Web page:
Abortion is the termination of a pregnancy by the removal or expulsion of an embryo or fetus. Abortions can be performed surgically or by medication.
The Supreme Court decision of Roe v. Wade states that governments cannot regulate a woman’s decision to have an abortion before the viability of the fetus. After viability, no government can impose a regulation that favors a fetus’s life over the mother’s. Even with this decision, abortion has caused nationwide controversy and has divided people into pro-life or pro-choice camps.
Recently, some states have been proposing legislation to further restrict abortions earlier than fetus viability. States have recently introduced the “heartbeat” bill, which prohibits abortions have six weeks of pregnancy or when a fetal heartbeat can be detected.
With such controversy over the procedure, one might not realize how frequently abortions happen. According to 2014 data from the Guttmacher Institute, there were a total of 926,240 abortions in the United States.
Abortion rate is calculated as the number of abortions per 1,000 women ages 15-44 years old. The ten states with the highest abortion rates were:
- District of Columbia (32.7)
- New York (29.6)
- New Jersey (25.8)
- Maryland (23.4)
- Florida (20.6)
- California (19.5)
- Nevada (19.4)
- Connecticut (19.2)
- Rhode Island (17)
- Delaware (16.7)
States with the Highest Abortion Rates
The District of Columbia has the highest abortion rate in America of 32.7. The District of Columbia had a total of 5,820 abortions in 2014, about 38% of total pregnancies. In the 1971 Supreme Court case United States v. Vuitch, a federal district judge made the first federal court decision declaring an abortion law unconstitutional and allowing abortion for “health’ reasons including “psychological and physical well-being.” As a result, D.C. became a destination for women seeking abortion that year. As of 2017, there is only one Planned Parenthood clinic in Washington D.C. offering abortion services.
New York has the second-highest abortion rate of 29.6. New York had a total of 119,940 abortions, about 33% of total pregnancies. In 2019, New York passed the Reproductive Health Act (RHA), repealing a pre-Roe v. Wade provision that banned third-trimester abortions except in cases where the pregnancy endangers the woman. The bill also allowed qualified health practitioners to perform abortions, not just licensed medical doctors. As of May 14, 2019, the state prohibited abortions after the fetus is viable, generally at some point between 24 and 28 weeks.
New Jersey has the third-highest abortion rate in America of 25.8. New Jersey had a total of 44,460 abortions in 2014, about 30% of total pregnancies. New Jersey is one of the few states in America that lacks mandatory consent for minors to get abortions, either through parental notification or a judicial bypass. The state also does not require waiting periods or prohibit state funding for abortions.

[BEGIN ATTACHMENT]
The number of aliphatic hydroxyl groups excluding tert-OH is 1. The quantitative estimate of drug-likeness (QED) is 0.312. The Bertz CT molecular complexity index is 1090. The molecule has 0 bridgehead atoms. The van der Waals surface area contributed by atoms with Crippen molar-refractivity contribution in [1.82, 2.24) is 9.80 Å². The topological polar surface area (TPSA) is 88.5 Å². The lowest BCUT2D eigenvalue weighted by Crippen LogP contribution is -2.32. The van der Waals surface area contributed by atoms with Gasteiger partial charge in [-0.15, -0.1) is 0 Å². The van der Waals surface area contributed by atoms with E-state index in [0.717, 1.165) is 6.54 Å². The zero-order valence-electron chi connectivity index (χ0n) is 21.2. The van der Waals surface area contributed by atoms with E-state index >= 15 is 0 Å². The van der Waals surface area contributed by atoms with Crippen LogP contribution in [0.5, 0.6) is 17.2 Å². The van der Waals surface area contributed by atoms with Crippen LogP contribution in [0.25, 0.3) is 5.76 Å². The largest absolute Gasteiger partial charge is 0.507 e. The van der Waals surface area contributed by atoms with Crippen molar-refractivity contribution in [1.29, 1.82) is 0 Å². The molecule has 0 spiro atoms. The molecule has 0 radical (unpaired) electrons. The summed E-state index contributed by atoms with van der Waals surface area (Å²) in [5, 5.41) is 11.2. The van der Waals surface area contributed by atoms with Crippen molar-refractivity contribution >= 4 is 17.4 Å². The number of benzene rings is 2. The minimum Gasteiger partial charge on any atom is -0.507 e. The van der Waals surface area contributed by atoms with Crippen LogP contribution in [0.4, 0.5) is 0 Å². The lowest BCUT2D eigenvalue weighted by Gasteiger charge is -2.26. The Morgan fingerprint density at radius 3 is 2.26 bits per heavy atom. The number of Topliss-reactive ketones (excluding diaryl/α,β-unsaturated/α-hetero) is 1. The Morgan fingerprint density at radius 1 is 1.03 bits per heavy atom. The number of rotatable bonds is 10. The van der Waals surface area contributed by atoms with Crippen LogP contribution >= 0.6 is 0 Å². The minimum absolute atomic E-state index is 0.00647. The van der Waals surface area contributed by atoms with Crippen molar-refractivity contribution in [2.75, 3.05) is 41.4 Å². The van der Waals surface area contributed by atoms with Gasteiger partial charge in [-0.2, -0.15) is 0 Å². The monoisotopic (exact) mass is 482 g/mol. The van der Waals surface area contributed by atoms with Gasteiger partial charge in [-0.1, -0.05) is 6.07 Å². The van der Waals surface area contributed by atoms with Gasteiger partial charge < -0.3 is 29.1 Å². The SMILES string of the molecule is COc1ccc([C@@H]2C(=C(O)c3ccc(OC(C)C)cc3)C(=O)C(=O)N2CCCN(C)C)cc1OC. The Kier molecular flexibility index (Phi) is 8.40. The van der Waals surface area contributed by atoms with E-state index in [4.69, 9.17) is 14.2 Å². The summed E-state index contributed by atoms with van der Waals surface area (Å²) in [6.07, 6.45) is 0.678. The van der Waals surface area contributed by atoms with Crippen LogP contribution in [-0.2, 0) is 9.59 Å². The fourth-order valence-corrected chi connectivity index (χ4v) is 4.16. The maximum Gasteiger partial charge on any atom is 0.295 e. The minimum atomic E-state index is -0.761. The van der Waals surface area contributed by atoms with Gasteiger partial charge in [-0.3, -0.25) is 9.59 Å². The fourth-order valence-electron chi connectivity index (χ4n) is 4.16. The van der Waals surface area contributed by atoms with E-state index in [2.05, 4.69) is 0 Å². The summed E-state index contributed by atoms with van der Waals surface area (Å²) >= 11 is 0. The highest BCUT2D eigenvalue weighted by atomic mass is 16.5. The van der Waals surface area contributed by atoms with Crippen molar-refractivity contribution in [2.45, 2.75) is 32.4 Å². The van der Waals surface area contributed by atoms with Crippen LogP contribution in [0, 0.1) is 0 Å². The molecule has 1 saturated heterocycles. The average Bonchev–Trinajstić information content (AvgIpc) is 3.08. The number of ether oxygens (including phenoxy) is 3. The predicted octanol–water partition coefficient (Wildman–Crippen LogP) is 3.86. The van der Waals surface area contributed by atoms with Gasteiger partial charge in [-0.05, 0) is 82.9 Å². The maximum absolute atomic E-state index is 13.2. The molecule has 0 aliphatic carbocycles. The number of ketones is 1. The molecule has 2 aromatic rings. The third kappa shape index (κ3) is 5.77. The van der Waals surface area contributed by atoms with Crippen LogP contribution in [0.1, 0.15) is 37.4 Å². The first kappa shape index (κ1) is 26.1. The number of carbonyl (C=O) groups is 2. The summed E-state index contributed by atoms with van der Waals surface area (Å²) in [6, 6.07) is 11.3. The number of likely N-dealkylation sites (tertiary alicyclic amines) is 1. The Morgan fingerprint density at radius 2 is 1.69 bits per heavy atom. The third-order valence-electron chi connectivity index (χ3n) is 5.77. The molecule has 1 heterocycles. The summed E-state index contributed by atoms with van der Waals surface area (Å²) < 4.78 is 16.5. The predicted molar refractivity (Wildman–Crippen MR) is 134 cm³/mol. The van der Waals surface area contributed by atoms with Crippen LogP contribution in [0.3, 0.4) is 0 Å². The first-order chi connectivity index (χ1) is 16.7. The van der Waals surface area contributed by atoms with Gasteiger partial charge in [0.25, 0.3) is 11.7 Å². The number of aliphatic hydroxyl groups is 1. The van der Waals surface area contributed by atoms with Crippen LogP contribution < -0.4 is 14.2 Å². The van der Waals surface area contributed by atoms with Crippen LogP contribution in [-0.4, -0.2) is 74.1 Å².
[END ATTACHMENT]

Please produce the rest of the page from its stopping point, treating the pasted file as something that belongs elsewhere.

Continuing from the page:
Maryland has the fourth-highest abortion rate of 23.4. Maryland had a total of 28,140 abortions, about 28% of total pregnancies. In Maryland, five Planned Parenthood clinics offer abortion services. In response to the abortion bans in Alabama and Georgia, former Maryland House Speaker Michael Busch proposed an amendment to Maryland’s constitution to preserve the right for women to have an abortion. As of May 14, 2019, the state prohibited abortions after the fetus is viable, generally at some point between 24 and 28 weeks.
Florida has the fifth-highest abortion rate in America of 20.6. Florida had a total of 75,990 abortions, about 26% of total pregnancies. In 2019, two attempts were made to implement a fetal heartbeat bill, House Bill 235 and Senate Bill 792, both of which were defeated in the Health Quality Committee and Health Policy, respectively. As of May 14, 2019, the state prohibited abortions after the fetus is viable, generally at some point between 24 and 28 weeks.
States with the Lowest Abortion Rates
Wyoming has the lowest abortion rate of 1.1. Wyoming only had a total of 120 abortions in 2014, about 2% of total pregnancies. There is only one abortion clinic in the entire state. As of May 14, 2019, the state prohibited abortions after the fetus is viable, generally at some point between 24 and 28 weeks. In 2017, a law passed that required abortion service providers to give women an ultrasound before the procedure.
South Dakota has the second-lowest abortion rate of 3.5. South Dakota only had 550 abortions, about 4% of total pregnancies. South Dakota only has one abortion clinic in the whole state. As of May 2019, abortion is prohibited after 22 weeks.
The state with the third-lowest abortion rate is Mississippi, which has an abortion rate of 3.8. Mississippi had 2,290 abortions, about 6% of total pregnancies. Mississippi has one abortion clinic. On March 22, 2019, the fetal heartbeat bill was signed into law by Mississippi Governor Phil Bryant, which was blocked by Judge Carlton Reeves on May 24, 2019.
Kentucky has the fourth-lowest abortion rate in America of 4.1. Kentucky had 3,530 abortions in 2014, about 6% of total pregnancies. On March 15, 2019, Kentucky Governor Matt Bevin signed the fetal heartbeat bill, which was temporarily blocked in court by a federal judge on the same day. Before the heartbeat bill, abortions in Kentucky were banned after 20 weeks of pregnancy.
Idaho has the fifth-lowest abortion rate of 4.2. There were 1,320 abortions in Idaho, about 5% of total pregnancies. As of 2017, there are three abortion clinics in Idaho. As of May 14, 2019, the state prohibited abortions after the fetus is viable, generally at some point between 24 and 28 weeks.